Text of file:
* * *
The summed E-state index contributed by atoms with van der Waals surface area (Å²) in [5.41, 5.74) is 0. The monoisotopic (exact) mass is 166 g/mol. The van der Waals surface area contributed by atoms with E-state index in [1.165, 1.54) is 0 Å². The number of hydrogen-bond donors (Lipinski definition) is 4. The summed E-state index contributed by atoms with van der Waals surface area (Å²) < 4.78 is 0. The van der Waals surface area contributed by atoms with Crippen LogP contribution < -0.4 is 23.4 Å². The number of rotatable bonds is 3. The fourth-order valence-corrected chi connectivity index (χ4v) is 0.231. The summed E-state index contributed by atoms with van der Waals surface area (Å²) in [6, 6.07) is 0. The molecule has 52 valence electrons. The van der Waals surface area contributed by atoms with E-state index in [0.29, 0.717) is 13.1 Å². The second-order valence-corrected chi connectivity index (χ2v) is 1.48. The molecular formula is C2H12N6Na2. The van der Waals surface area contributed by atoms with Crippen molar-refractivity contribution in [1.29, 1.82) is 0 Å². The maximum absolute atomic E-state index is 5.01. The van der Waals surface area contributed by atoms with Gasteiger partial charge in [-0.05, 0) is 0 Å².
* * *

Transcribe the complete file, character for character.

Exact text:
The summed E-state index contributed by atoms with van der Waals surface area (Å²) in [5.41, 5.74) is 0. The monoisotopic (exact) mass is 166 g/mol. The van der Waals surface area contributed by atoms with E-state index in [1.165, 1.54) is 0 Å². The number of hydrogen-bond donors (Lipinski definition) is 4. The summed E-state index contributed by atoms with van der Waals surface area (Å²) < 4.78 is 0. The van der Waals surface area contributed by atoms with Crippen LogP contribution < -0.4 is 23.4 Å². The number of rotatable bonds is 3. The fourth-order valence-corrected chi connectivity index (χ4v) is 0.231. The summed E-state index contributed by atoms with van der Waals surface area (Å²) in [6, 6.07) is 0. The molecule has 52 valence electrons. The van der Waals surface area contributed by atoms with E-state index in [0.29, 0.717) is 13.1 Å². The second-order valence-corrected chi connectivity index (χ2v) is 1.48. The molecular formula is C2H12N6Na2. The van der Waals surface area contributed by atoms with Crippen molar-refractivity contribution in [1.29, 1.82) is 0 Å². The maximum absolute atomic E-state index is 5.01. The van der Waals surface area contributed by atoms with Gasteiger partial charge in [-0.05, 0) is 0 Å².